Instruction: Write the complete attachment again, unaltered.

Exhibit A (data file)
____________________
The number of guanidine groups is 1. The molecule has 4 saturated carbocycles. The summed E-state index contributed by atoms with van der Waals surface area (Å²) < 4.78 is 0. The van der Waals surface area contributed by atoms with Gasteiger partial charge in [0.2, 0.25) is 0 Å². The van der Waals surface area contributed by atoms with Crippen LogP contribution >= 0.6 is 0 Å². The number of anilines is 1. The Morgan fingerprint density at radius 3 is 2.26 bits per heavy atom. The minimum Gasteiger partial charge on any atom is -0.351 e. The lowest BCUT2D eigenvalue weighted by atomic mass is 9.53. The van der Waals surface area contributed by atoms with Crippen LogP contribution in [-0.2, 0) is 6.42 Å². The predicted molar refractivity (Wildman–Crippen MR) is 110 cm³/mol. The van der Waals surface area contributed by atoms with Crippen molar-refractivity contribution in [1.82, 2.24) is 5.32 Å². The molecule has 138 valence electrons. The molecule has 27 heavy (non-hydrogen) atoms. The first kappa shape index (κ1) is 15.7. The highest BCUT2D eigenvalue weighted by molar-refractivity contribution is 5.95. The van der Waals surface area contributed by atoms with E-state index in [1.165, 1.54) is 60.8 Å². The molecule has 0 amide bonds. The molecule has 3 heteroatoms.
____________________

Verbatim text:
The number of guanidine groups is 1. The molecule has 4 saturated carbocycles. The summed E-state index contributed by atoms with van der Waals surface area (Å²) < 4.78 is 0. The van der Waals surface area contributed by atoms with Gasteiger partial charge in [0.2, 0.25) is 0 Å². The van der Waals surface area contributed by atoms with Crippen LogP contribution >= 0.6 is 0 Å². The number of anilines is 1. The Morgan fingerprint density at radius 3 is 2.26 bits per heavy atom. The minimum Gasteiger partial charge on any atom is -0.351 e. The lowest BCUT2D eigenvalue weighted by atomic mass is 9.53. The van der Waals surface area contributed by atoms with Crippen LogP contribution in [-0.2, 0) is 6.42 Å². The predicted molar refractivity (Wildman–Crippen MR) is 110 cm³/mol. The van der Waals surface area contributed by atoms with Crippen molar-refractivity contribution in [1.82, 2.24) is 5.32 Å². The molecule has 138 valence electrons. The molecule has 27 heavy (non-hydrogen) atoms. The first kappa shape index (κ1) is 15.7. The highest BCUT2D eigenvalue weighted by molar-refractivity contribution is 5.95. The van der Waals surface area contributed by atoms with E-state index in [1.165, 1.54) is 60.8 Å². The molecule has 0 amide bonds. The molecule has 3 heteroatoms.